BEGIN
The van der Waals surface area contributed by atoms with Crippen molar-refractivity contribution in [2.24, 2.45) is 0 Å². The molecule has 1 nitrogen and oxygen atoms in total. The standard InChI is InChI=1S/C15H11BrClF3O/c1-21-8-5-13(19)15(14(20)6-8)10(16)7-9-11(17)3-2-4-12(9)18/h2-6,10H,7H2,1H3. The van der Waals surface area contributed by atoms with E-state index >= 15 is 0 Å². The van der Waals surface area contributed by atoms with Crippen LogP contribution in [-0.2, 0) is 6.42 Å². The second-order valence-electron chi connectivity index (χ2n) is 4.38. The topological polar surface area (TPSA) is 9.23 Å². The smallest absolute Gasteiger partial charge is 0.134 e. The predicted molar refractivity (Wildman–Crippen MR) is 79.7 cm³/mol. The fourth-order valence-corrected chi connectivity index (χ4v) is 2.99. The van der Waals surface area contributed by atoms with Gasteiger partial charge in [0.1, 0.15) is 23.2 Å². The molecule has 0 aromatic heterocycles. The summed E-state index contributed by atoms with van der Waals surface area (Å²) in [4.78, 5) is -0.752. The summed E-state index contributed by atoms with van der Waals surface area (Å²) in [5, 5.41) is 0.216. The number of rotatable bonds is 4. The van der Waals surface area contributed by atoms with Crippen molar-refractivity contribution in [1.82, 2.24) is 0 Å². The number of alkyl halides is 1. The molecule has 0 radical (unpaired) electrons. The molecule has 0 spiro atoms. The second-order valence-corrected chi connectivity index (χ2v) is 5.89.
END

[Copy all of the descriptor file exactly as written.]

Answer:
The van der Waals surface area contributed by atoms with Crippen molar-refractivity contribution in [2.24, 2.45) is 0 Å². The molecule has 1 nitrogen and oxygen atoms in total. The standard InChI is InChI=1S/C15H11BrClF3O/c1-21-8-5-13(19)15(14(20)6-8)10(16)7-9-11(17)3-2-4-12(9)18/h2-6,10H,7H2,1H3. The van der Waals surface area contributed by atoms with E-state index >= 15 is 0 Å². The van der Waals surface area contributed by atoms with Crippen LogP contribution in [-0.2, 0) is 6.42 Å². The second-order valence-electron chi connectivity index (χ2n) is 4.38. The topological polar surface area (TPSA) is 9.23 Å². The smallest absolute Gasteiger partial charge is 0.134 e. The predicted molar refractivity (Wildman–Crippen MR) is 79.7 cm³/mol. The fourth-order valence-corrected chi connectivity index (χ4v) is 2.99. The van der Waals surface area contributed by atoms with Gasteiger partial charge in [0.1, 0.15) is 23.2 Å². The molecule has 0 aromatic heterocycles. The summed E-state index contributed by atoms with van der Waals surface area (Å²) in [4.78, 5) is -0.752. The summed E-state index contributed by atoms with van der Waals surface area (Å²) in [5, 5.41) is 0.216. The number of rotatable bonds is 4. The van der Waals surface area contributed by atoms with Crippen molar-refractivity contribution in [1.82, 2.24) is 0 Å². The number of alkyl halides is 1. The molecule has 0 radical (unpaired) electrons. The molecule has 0 spiro atoms. The second-order valence-corrected chi connectivity index (χ2v) is 5.89.